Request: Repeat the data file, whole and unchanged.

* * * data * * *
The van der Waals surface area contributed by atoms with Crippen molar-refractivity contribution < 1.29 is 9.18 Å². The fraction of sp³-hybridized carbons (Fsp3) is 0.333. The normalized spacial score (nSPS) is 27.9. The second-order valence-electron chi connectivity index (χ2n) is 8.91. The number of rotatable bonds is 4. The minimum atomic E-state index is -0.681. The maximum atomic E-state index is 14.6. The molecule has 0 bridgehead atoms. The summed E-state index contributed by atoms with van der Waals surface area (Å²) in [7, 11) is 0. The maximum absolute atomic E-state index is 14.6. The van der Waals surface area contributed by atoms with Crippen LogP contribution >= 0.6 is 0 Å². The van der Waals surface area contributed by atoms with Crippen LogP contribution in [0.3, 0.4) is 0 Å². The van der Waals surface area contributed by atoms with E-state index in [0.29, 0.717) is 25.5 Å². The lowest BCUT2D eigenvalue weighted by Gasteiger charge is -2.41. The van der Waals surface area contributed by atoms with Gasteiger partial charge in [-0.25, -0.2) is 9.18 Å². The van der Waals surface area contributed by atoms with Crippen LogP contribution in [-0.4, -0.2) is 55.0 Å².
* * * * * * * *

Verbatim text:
The van der Waals surface area contributed by atoms with Crippen molar-refractivity contribution < 1.29 is 9.18 Å². The fraction of sp³-hybridized carbons (Fsp3) is 0.333. The normalized spacial score (nSPS) is 27.9. The second-order valence-electron chi connectivity index (χ2n) is 8.91. The number of rotatable bonds is 4. The minimum atomic E-state index is -0.681. The maximum atomic E-state index is 14.6. The molecule has 0 bridgehead atoms. The summed E-state index contributed by atoms with van der Waals surface area (Å²) in [7, 11) is 0. The maximum absolute atomic E-state index is 14.6. The van der Waals surface area contributed by atoms with Crippen LogP contribution >= 0.6 is 0 Å². The van der Waals surface area contributed by atoms with Crippen LogP contribution in [0.3, 0.4) is 0 Å². The van der Waals surface area contributed by atoms with E-state index in [0.29, 0.717) is 25.5 Å². The lowest BCUT2D eigenvalue weighted by Gasteiger charge is -2.41. The van der Waals surface area contributed by atoms with Gasteiger partial charge in [-0.25, -0.2) is 9.18 Å². The van der Waals surface area contributed by atoms with Crippen LogP contribution in [-0.4, -0.2) is 55.0 Å².